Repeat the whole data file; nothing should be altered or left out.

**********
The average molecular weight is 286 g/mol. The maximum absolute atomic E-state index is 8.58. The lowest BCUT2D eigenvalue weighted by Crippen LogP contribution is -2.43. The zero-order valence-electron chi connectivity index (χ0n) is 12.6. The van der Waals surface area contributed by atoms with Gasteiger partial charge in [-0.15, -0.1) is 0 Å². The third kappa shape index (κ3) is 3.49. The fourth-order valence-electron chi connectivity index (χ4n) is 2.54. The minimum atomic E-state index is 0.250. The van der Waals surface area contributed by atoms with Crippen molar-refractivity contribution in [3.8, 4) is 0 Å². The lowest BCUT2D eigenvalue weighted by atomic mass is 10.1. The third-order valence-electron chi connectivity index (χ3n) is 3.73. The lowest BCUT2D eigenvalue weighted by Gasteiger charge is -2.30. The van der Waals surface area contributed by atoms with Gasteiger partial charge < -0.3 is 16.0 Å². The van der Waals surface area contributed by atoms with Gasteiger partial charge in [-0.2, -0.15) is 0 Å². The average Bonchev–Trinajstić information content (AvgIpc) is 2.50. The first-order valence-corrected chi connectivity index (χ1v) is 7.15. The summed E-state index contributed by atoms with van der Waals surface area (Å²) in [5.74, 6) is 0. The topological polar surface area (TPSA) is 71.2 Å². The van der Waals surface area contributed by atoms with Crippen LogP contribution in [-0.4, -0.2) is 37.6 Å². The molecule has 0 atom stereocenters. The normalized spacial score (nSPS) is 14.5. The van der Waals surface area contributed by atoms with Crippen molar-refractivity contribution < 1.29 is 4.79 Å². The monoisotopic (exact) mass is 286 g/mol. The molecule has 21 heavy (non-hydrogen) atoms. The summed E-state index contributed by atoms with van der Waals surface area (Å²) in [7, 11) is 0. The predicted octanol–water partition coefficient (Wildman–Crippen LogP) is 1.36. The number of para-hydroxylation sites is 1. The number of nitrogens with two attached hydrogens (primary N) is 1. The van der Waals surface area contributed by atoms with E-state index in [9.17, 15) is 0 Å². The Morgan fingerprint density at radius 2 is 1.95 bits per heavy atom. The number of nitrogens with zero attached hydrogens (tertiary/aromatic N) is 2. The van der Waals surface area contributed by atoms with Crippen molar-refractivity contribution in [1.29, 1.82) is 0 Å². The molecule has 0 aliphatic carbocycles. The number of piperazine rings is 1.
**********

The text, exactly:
The average molecular weight is 286 g/mol. The maximum absolute atomic E-state index is 8.58. The lowest BCUT2D eigenvalue weighted by Crippen LogP contribution is -2.43. The zero-order valence-electron chi connectivity index (χ0n) is 12.6. The van der Waals surface area contributed by atoms with Gasteiger partial charge in [-0.15, -0.1) is 0 Å². The third kappa shape index (κ3) is 3.49. The fourth-order valence-electron chi connectivity index (χ4n) is 2.54. The minimum atomic E-state index is 0.250. The van der Waals surface area contributed by atoms with Crippen molar-refractivity contribution in [3.8, 4) is 0 Å². The lowest BCUT2D eigenvalue weighted by atomic mass is 10.1. The third-order valence-electron chi connectivity index (χ3n) is 3.73. The lowest BCUT2D eigenvalue weighted by Gasteiger charge is -2.30. The van der Waals surface area contributed by atoms with Gasteiger partial charge < -0.3 is 16.0 Å². The van der Waals surface area contributed by atoms with Gasteiger partial charge in [-0.2, -0.15) is 0 Å². The average Bonchev–Trinajstić information content (AvgIpc) is 2.50. The first-order valence-corrected chi connectivity index (χ1v) is 7.15. The summed E-state index contributed by atoms with van der Waals surface area (Å²) in [5.74, 6) is 0. The topological polar surface area (TPSA) is 71.2 Å². The van der Waals surface area contributed by atoms with Crippen LogP contribution in [-0.4, -0.2) is 37.6 Å². The molecule has 0 atom stereocenters. The normalized spacial score (nSPS) is 14.5. The van der Waals surface area contributed by atoms with Crippen molar-refractivity contribution < 1.29 is 4.79 Å². The monoisotopic (exact) mass is 286 g/mol. The molecule has 21 heavy (non-hydrogen) atoms. The summed E-state index contributed by atoms with van der Waals surface area (Å²) in [7, 11) is 0. The predicted octanol–water partition coefficient (Wildman–Crippen LogP) is 1.36. The number of para-hydroxylation sites is 1. The number of nitrogens with two attached hydrogens (primary N) is 1. The van der Waals surface area contributed by atoms with E-state index in [9.17, 15) is 0 Å². The Morgan fingerprint density at radius 2 is 1.95 bits per heavy atom. The number of nitrogens with zero attached hydrogens (tertiary/aromatic N) is 2. The van der Waals surface area contributed by atoms with Crippen molar-refractivity contribution in [1.29, 1.82) is 0 Å². The molecule has 0 aliphatic carbocycles. The number of piperazine rings is 1.